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Paying the Fare for the Underground Economy

Mary-Jo Kranacher, MBA, CPA/CFF, CFE

Discussion of the underground economy usually evokes thoughts of illegal immigrants working off the books, thieves trading in stolen goods, and drug dealers and prostitutes soliciting customers. But there is another side of the underground economy—unreported and underreported cash payments for in-home repair services, tutoring, snow removal, landscaping, construction, babysitting, and housecleaning services—that is widely tolerated and accepted in our society. in its latest update to the tax gap, the IRS confirmed that the gap due to income underreporting grew by 32% in five years (based on 2006 data). Some individuals and businesses operate underground to evade paying taxes, others to avoid government regulation.

Research has shown that if taxpayers perceive the system to be fair, they are more likely to comply with the tax laws. But in recent years, taxpayers have witnessed their political leaders—for example, U.S. Treasury Secretary Timothy F. Geithner and former chairman of the U.S. House Committee on Ways and Means Charles B. Rangel—preach about the responsibility of every member of society to pay his fair share of taxes, while those same individuals flouted the tax laws. Predictably, compliance is highest in areas where there is third-party withholding and reporting; but corporate downsizing has taken its toll in this regard, as many laid-off workers have gone out on their own.

Avoiding government regulations may also motivate individuals and businesses to join the underground economy. For example, unlicensed childcare services circumvent legal facilities requirements while meeting a much-needed demand. New York City's unlicensed livery cabs are another example: Restrictions on the number of available taxicab medallions and the prohibitively high cost of these medallions left a void that, historically, has been filled by illegal livery cabs. in late December, Governor Andrew M. Cuomo signed a bill that allows a new class of licensed livery cabs to pick up street hails in the outer boroughs of New York City and upper Manhattan. Legislation like this is intended to encourage individuals to move from the shadow economy to the official one.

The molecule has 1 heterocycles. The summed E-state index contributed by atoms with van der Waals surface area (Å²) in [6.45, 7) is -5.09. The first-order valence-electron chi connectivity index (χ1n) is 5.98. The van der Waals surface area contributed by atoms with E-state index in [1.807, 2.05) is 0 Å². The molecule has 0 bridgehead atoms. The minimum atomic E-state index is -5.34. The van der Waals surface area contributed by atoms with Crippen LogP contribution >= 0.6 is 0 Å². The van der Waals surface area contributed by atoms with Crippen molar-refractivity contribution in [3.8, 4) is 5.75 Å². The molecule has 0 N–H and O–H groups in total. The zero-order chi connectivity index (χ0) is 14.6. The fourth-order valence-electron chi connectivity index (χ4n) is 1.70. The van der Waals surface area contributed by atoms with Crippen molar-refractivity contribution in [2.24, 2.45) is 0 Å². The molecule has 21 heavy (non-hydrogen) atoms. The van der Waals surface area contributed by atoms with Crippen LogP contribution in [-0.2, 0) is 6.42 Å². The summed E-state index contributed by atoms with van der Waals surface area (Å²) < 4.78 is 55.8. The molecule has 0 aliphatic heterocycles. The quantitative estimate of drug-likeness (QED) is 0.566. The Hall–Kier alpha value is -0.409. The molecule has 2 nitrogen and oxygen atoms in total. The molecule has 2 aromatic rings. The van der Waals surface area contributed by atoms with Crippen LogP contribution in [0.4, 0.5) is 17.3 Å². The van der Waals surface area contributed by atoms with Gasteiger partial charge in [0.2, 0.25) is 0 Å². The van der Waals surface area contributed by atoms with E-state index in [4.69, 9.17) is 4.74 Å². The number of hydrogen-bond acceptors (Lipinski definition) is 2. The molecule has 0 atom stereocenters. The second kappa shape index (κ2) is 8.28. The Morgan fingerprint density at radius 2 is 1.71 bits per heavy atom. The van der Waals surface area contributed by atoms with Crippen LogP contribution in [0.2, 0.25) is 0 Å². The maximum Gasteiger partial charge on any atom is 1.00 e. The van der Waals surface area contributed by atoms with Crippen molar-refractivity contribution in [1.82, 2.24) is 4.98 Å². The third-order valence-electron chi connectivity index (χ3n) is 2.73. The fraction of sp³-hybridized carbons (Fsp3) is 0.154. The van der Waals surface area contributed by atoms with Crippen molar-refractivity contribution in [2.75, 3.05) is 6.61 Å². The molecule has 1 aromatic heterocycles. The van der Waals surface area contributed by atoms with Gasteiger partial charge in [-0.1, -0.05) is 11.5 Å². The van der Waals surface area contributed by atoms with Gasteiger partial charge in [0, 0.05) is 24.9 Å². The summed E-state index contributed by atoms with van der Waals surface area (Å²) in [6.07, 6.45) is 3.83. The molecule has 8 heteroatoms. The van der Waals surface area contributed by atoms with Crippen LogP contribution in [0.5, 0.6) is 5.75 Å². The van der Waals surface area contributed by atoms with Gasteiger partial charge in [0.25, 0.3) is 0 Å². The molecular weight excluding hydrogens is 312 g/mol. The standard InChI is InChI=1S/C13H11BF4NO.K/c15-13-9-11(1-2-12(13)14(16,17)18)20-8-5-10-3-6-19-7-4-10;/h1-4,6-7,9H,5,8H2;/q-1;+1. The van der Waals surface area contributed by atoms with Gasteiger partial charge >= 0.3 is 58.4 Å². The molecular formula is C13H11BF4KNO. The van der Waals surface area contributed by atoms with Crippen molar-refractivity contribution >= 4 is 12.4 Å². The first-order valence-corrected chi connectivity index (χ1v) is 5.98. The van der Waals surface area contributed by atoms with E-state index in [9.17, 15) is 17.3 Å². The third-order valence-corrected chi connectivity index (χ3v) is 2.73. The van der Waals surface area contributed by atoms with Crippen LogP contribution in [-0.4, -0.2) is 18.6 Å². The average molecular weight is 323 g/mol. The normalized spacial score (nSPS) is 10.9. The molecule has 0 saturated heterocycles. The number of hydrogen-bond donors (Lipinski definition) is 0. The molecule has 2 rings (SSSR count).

Economic Effects

When a business operates in the underground economy, it gains an unfair competitive advantage over those that comply with the various laws by illegally reducing its operating costs, such as licenses, insurance, payroll taxes, and employee benefits. in turn, it's able to offer goods or services at reduced prices while remaining profitable. The economic downturn has pressed consumers and businesses to seek out lower cost goods and services; so it's not surprising that the underground economy is thriving. Yet it can have both positive and negative effects on the official economy.

The good

Undocumented workers hold millions of U.S. jobs that, if reported, would significantly improve our nation's employment numbers. In addition, a substantial portion of the income earned in the underground economy is promptly spent in the official economy and thus contributes to economic growth.

The bad

The underground economy takes place beyond the scrutiny of the iRS and government policy makers, so it is difficult to estimate its size and extent. And like any other fraud, participants conceal their activities to avoid detection. But it is clear that the underground economy affects a wide range of constituents:

  • Consumers face a greater risk of substandard quality of goods and services.

  • Workers suffer from a loss of benefits and other protections as provided by law.

  • Law-abiding businesses face unfair competition and subsequently higher taxes and expenses.

  • There are also broader costs to society in the form of inefficient government policies that are based on inaccurate data (i.e., unemployment, official labor force, income, consumption), as well as reduced tax revenues that lead to greater budget constraints in the public sector.

The ugly

Corporate layoffs have led some workers to accept jobs in the underground economy that pay less, offer irregular hours or less job stability, and provide few, if any, benefits. Working off the books and not paying taxes or continuing to collect unemployment benefits provide a compensatory trade-off for the lower wages and the lack of benefits. in fact, those who receive unemployment benefits have a significant disincentive to work “on the books.”

Seeking a Solution

Although the underground economy has long been a fact of life, governments must attempt to control these activities because of the broad ramifications they have on the official economy. Raising rates to compensate for lost tax revenue only increases the incentives to go off the books. A fairer tax system would be a good start: There is something inherently wrong about a system in which middle income wage earners may pay a higher marginal tax rate than very wealthy investors.

The inclination to promulgate more regulations as a solution to this problem should be tempered by research that has shown that having fewer regulations—strictly and consistently enforced—is a more effective way to curb our expanding underground economy.

As always, I welcome your comments.

Mary-Jo Kranacher, MBA, CPA/CFF, CFE. Editor-in-Chief. ACFE Endowed Professor of Fraud Examination, York College, The City University of New York (CUNY), mkranacher@nysscpa.org.

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